Jump through hoops

I was supposed to start SNT at the end of April 2020, but as even aliens on other planets probably know by now, COVID-19 has happened to us and as a result my flights have now been changed five times. The simple fact is that I will not be able to place a single Altra coated foot on British soil let alone walk the length of Scotland until certain government things happen. The good news is that much of this possesses come. The UK opened to international travel on June 8, leisure travel reopens in Scotland on July 3 and the Scottish tourism industry officially reopens on July 15, which will be half a month before my due date. current departure of August 5th. Unlike trails in the United States, there is no specific government authority for the Scottish National Trail.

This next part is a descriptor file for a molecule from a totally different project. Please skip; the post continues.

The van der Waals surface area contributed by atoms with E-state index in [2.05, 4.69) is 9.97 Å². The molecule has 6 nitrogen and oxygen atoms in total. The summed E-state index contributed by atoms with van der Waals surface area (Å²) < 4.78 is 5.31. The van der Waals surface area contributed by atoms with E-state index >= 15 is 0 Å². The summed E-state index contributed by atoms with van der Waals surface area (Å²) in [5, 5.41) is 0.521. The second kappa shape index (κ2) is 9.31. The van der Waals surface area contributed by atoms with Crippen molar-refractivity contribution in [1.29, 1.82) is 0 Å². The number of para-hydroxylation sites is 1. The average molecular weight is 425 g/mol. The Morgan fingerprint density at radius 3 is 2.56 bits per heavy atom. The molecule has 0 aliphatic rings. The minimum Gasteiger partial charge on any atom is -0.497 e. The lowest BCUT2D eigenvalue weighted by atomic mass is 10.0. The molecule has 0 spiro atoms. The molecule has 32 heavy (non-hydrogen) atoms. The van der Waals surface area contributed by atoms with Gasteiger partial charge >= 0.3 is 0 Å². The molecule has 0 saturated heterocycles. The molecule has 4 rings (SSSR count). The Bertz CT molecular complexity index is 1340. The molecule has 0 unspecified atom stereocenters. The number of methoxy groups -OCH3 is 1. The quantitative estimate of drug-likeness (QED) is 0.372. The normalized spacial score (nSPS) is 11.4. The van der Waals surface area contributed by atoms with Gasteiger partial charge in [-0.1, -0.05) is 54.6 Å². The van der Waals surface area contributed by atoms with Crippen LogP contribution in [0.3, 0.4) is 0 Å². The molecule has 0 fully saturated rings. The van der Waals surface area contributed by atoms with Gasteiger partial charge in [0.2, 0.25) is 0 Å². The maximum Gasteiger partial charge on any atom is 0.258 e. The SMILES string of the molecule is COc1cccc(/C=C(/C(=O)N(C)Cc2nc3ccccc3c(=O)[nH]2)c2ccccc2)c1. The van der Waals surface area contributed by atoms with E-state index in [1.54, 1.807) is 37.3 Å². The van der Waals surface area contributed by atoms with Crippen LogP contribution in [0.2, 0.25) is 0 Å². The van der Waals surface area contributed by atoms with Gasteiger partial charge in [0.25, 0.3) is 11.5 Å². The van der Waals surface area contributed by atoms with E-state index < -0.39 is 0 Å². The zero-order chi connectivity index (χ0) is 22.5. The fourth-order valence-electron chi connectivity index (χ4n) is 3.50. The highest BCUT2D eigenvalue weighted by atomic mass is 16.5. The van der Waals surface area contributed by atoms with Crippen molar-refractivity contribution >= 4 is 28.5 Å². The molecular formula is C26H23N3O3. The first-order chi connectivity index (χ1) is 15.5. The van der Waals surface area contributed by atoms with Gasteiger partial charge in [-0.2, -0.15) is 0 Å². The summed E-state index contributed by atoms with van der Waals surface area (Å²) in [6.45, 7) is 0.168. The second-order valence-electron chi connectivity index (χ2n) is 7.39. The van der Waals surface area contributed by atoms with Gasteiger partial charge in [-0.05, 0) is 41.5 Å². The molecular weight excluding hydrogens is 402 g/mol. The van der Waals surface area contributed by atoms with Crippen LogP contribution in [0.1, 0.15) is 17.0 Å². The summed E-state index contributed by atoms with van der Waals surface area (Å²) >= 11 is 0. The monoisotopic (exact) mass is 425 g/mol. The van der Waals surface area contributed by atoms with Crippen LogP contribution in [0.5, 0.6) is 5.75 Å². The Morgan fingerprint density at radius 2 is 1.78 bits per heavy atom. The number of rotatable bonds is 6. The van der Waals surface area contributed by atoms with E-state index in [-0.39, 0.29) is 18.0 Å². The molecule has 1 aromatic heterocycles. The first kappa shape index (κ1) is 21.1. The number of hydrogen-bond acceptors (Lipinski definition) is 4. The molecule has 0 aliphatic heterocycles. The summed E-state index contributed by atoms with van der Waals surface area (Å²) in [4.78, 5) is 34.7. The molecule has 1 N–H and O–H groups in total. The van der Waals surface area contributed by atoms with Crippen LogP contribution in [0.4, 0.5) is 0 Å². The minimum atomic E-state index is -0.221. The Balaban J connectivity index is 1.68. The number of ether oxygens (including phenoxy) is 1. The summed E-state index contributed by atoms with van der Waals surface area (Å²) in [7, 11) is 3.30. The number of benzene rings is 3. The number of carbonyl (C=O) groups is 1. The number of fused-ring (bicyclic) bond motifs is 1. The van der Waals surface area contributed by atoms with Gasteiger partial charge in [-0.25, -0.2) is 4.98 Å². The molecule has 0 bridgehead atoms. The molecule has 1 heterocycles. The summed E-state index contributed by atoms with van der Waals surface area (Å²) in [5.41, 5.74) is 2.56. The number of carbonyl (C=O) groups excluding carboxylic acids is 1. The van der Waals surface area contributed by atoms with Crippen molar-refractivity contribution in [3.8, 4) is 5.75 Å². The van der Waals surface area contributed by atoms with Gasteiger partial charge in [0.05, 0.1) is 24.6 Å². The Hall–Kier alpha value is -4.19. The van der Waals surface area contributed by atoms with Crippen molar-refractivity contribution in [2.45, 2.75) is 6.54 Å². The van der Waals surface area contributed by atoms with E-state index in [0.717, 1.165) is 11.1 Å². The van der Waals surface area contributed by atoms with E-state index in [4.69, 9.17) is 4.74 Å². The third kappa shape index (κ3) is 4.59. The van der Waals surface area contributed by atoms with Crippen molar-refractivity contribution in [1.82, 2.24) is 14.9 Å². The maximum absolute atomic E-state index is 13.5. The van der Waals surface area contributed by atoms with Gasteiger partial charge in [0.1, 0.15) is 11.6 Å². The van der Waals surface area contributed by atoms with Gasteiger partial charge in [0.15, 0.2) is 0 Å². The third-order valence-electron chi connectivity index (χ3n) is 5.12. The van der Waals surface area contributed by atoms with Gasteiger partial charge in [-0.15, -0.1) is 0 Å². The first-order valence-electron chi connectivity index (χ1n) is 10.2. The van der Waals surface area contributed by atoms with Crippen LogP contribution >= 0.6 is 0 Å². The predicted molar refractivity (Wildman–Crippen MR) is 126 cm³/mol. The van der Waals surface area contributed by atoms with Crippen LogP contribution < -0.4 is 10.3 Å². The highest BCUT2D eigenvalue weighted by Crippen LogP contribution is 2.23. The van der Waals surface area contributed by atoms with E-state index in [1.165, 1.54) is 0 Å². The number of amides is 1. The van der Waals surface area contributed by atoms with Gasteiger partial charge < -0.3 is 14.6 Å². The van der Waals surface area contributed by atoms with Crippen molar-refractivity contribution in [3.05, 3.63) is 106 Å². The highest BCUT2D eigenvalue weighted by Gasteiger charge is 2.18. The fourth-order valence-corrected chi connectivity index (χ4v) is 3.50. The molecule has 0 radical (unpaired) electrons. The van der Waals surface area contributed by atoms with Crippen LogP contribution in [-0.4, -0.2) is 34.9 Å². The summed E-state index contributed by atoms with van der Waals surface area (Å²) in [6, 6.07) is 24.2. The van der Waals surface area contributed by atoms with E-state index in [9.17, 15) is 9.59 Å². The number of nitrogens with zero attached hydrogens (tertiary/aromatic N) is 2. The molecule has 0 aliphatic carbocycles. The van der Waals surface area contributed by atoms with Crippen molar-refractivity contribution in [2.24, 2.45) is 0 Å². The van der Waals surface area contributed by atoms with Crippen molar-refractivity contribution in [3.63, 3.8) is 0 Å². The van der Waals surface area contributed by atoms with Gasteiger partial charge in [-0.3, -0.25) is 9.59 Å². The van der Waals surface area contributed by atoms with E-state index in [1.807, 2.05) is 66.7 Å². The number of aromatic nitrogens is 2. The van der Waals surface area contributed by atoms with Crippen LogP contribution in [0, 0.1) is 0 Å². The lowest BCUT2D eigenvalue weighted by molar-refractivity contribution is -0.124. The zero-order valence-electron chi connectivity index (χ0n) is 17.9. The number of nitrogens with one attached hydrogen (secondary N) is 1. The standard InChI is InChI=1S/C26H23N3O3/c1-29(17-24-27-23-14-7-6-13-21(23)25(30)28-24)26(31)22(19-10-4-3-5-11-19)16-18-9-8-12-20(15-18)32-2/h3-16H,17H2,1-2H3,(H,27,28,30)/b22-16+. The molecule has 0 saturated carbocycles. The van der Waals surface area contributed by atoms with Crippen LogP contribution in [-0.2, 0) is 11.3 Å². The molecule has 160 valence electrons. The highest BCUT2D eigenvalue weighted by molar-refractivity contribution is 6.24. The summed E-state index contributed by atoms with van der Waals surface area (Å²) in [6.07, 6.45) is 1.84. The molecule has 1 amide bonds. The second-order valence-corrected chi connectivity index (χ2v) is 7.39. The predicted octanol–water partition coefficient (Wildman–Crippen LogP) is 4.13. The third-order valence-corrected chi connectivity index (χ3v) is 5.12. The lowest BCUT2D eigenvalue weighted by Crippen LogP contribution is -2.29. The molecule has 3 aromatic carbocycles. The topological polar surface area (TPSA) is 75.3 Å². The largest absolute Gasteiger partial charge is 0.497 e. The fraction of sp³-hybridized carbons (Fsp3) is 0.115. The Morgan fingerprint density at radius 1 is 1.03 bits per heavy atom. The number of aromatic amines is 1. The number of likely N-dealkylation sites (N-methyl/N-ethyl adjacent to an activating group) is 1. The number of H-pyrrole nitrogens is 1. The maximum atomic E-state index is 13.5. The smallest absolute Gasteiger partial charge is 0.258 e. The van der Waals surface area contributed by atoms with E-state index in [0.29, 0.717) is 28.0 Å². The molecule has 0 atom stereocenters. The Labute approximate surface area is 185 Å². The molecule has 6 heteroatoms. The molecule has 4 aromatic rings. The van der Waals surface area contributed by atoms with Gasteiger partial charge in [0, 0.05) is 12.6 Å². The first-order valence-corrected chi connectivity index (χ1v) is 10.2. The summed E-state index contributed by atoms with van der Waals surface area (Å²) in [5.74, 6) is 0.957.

The only thing I’m waiting for at this point is for my flights to be cleared through. I made the mistake (unbeknownst to me) of booking with the wrong airline. Canada basically has only two major airlines — WestJet and Air Canada — and only the latter, for some reason, currently flies intercontinental. Once I can fly (which will be conditional on me not having symptoms of COVID), I will be required to wear a mask from the time I enter my local airport here in BC until the time where I leave in England several hours later. I will also wear a mask whenever I am in a populated area in public in the UK, while using a generous amount of hand sanitizer at all times, which I do on my hikes anyway, because , well, Giardia.

This is my home, ooooh Canadaa

As I write this I will be forced to undertake a 14 day quarantine, but it is a mark of my determination to walk this path that I am willing to voluntarily be a true prisoner for two weeks. I will only be allowed to leave my place of quarantine for food and medicine – no walkies, not even around the block, and there’s a good chance the UK authorities will check me to make sure I’m complying their rules.